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Ashland Controlled Fire Burns Too Hot, Kills Legacy Trees

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Jamie Lusch/Mail Tribune
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Don Boucher, Ashland Forest Resiliency Stewardship Project manager, points out an area that burned hotter than anticipated during a controlled burn in the Ashland watershed in June.

A reddish patch of forest land high above Ashland is a scarlet example that, when it comes to burning, foresters still have some learning to do.

The 65-acre patch intentionally set off June 6 as part of the Ashland Forest Resiliency Stewardship Project burned hotter than intended, resulting in scorched portions of the forest canopy and an unknown number of dead or dying trees that the controlled burn was supposed to enhance, authorities said.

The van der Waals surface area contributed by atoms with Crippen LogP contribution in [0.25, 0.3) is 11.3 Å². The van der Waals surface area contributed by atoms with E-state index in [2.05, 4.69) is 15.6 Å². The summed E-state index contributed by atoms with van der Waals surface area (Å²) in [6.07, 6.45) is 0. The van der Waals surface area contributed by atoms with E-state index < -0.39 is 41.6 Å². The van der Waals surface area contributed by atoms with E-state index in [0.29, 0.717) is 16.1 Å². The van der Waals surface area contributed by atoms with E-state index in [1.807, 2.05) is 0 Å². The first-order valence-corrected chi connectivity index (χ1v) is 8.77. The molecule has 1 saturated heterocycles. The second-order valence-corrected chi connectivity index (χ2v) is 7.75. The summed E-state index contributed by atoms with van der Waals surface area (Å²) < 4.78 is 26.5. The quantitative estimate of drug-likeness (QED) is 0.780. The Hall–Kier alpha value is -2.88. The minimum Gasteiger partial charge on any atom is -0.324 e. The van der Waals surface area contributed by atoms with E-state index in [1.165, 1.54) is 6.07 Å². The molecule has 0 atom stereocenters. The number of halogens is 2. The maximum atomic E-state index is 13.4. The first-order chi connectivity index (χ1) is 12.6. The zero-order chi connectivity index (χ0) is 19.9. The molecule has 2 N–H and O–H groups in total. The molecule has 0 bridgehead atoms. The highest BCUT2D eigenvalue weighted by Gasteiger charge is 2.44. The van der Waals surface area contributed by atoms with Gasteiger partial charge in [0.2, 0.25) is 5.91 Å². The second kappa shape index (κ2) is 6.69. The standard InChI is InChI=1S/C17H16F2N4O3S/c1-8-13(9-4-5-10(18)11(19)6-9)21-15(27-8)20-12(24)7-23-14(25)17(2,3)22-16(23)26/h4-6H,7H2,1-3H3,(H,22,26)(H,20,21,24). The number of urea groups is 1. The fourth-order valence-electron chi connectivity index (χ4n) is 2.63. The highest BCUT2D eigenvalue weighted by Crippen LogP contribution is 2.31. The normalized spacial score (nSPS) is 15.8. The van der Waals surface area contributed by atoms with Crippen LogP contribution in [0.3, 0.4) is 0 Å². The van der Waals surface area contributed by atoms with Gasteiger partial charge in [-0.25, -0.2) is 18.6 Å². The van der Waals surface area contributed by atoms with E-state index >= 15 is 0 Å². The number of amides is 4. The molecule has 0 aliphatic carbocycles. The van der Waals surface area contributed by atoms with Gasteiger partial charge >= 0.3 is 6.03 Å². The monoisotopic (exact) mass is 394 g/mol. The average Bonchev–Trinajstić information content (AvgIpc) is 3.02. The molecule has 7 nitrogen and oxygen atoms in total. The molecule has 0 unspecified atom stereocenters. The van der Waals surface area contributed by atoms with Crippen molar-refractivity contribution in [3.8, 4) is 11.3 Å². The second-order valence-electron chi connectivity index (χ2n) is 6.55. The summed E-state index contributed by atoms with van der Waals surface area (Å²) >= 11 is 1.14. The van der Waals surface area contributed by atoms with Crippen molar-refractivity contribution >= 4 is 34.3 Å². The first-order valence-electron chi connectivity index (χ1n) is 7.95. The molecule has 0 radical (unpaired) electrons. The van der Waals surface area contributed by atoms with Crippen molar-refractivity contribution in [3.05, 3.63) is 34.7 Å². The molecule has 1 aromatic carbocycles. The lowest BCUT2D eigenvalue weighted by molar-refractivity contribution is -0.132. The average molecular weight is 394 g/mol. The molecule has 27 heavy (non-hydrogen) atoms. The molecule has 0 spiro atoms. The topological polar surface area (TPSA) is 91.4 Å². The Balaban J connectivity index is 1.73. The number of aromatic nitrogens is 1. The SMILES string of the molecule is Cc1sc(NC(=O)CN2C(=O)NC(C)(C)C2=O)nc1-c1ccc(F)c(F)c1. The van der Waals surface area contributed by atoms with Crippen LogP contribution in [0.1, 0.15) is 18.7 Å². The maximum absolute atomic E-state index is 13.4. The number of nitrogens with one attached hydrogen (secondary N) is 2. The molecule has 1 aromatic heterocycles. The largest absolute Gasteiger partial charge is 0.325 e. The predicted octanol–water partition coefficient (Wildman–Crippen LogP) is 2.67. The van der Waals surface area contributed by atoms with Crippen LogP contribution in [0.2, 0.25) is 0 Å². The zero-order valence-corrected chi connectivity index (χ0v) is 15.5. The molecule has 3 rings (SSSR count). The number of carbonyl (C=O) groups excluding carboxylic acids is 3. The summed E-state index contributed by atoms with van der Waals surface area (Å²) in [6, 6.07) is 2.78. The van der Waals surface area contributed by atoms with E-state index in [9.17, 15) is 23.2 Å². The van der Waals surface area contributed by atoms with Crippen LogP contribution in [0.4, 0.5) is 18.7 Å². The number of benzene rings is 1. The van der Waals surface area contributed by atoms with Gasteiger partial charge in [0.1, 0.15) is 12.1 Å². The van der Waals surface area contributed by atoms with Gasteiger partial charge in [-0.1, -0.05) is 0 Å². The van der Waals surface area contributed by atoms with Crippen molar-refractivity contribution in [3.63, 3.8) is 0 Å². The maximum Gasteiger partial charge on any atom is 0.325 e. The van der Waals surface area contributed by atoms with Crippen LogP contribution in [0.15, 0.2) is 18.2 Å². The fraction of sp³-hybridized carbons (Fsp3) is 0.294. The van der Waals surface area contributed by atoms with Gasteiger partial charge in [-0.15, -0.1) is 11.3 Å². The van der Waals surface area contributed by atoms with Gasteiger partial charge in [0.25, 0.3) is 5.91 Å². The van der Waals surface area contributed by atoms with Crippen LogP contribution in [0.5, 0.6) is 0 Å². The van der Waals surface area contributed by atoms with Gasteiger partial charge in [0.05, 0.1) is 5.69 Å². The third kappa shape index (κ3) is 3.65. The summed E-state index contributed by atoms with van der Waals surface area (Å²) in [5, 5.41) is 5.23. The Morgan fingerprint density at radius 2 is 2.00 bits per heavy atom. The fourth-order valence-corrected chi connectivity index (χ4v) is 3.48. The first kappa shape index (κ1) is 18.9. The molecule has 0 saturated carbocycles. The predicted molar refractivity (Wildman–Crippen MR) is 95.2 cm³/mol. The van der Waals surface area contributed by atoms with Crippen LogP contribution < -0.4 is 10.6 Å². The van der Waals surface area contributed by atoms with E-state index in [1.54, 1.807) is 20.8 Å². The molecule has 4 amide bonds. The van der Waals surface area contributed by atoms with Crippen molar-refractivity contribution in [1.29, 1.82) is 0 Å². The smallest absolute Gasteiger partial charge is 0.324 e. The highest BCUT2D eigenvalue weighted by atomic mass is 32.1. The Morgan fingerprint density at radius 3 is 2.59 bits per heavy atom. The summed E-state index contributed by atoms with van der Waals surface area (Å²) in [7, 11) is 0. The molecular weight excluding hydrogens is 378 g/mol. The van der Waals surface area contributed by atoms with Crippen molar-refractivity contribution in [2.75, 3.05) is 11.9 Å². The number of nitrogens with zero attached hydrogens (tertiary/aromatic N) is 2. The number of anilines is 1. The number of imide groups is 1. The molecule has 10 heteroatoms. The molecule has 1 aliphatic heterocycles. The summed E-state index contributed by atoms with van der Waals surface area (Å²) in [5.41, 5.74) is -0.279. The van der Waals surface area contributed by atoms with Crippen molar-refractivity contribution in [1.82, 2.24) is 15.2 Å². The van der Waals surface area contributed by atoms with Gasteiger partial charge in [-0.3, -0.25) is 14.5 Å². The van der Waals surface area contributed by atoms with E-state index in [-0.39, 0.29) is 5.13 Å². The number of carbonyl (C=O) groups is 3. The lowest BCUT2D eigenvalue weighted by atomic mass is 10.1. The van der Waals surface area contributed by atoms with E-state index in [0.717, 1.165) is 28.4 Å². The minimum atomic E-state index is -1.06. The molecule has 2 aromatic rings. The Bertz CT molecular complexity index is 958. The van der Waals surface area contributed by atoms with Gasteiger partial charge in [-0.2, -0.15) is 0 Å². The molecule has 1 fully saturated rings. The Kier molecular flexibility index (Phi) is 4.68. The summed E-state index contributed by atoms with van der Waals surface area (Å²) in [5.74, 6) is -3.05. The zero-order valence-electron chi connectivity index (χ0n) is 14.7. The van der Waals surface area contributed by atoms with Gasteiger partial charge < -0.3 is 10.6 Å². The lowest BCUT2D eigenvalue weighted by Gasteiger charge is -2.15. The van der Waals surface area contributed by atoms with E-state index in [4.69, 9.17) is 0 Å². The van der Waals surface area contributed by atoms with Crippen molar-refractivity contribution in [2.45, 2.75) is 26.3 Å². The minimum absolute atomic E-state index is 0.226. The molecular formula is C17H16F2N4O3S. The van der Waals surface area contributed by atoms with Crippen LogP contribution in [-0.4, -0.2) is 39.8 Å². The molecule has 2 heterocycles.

Those dead trees include some large “legacy trees” whose progress has been under study here in the Rogue River-Siskiyou National Forest near Horn Gap, in an area visible to hikers and mountain bikers on Forest Service Road 400 along the No-Candies Trail — and even to motorists on Interstate 5.

“We got more scorched trees than we wanted,” said Don Boucher, Ashland Forest Resiliency Stewardship Project manager. “Some will live. Some will die.”

Read more at the Medford Mail Tribune.